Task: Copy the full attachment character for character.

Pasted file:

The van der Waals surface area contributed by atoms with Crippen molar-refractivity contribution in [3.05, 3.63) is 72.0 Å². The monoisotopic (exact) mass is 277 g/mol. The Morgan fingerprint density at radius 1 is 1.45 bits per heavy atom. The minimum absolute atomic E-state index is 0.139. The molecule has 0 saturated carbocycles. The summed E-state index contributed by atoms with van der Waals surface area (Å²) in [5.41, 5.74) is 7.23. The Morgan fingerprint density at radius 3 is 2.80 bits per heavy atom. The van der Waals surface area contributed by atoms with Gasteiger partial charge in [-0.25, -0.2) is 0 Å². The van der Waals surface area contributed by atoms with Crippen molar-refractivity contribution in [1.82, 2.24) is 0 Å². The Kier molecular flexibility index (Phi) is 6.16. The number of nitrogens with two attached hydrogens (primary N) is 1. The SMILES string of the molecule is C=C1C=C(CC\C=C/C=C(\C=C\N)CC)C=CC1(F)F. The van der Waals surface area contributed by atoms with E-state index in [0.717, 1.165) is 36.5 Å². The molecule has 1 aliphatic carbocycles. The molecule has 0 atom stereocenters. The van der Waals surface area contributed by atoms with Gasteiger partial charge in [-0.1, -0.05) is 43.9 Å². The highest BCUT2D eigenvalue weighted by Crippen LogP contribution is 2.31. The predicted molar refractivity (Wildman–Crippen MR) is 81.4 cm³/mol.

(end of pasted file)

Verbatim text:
The van der Waals surface area contributed by atoms with Crippen molar-refractivity contribution in [3.05, 3.63) is 72.0 Å². The monoisotopic (exact) mass is 277 g/mol. The Morgan fingerprint density at radius 1 is 1.45 bits per heavy atom. The minimum absolute atomic E-state index is 0.139. The molecule has 0 saturated carbocycles. The summed E-state index contributed by atoms with van der Waals surface area (Å²) in [5.41, 5.74) is 7.23. The Morgan fingerprint density at radius 3 is 2.80 bits per heavy atom. The van der Waals surface area contributed by atoms with Gasteiger partial charge in [-0.25, -0.2) is 0 Å². The van der Waals surface area contributed by atoms with Crippen molar-refractivity contribution in [1.82, 2.24) is 0 Å². The Kier molecular flexibility index (Phi) is 6.16. The number of nitrogens with two attached hydrogens (primary N) is 1. The SMILES string of the molecule is C=C1C=C(CC\C=C/C=C(\C=C\N)CC)C=CC1(F)F. The van der Waals surface area contributed by atoms with E-state index in [0.717, 1.165) is 36.5 Å². The molecule has 1 aliphatic carbocycles. The molecule has 0 atom stereocenters. The van der Waals surface area contributed by atoms with Gasteiger partial charge in [-0.1, -0.05) is 43.9 Å². The highest BCUT2D eigenvalue weighted by Crippen LogP contribution is 2.31. The predicted molar refractivity (Wildman–Crippen MR) is 81.4 cm³/mol.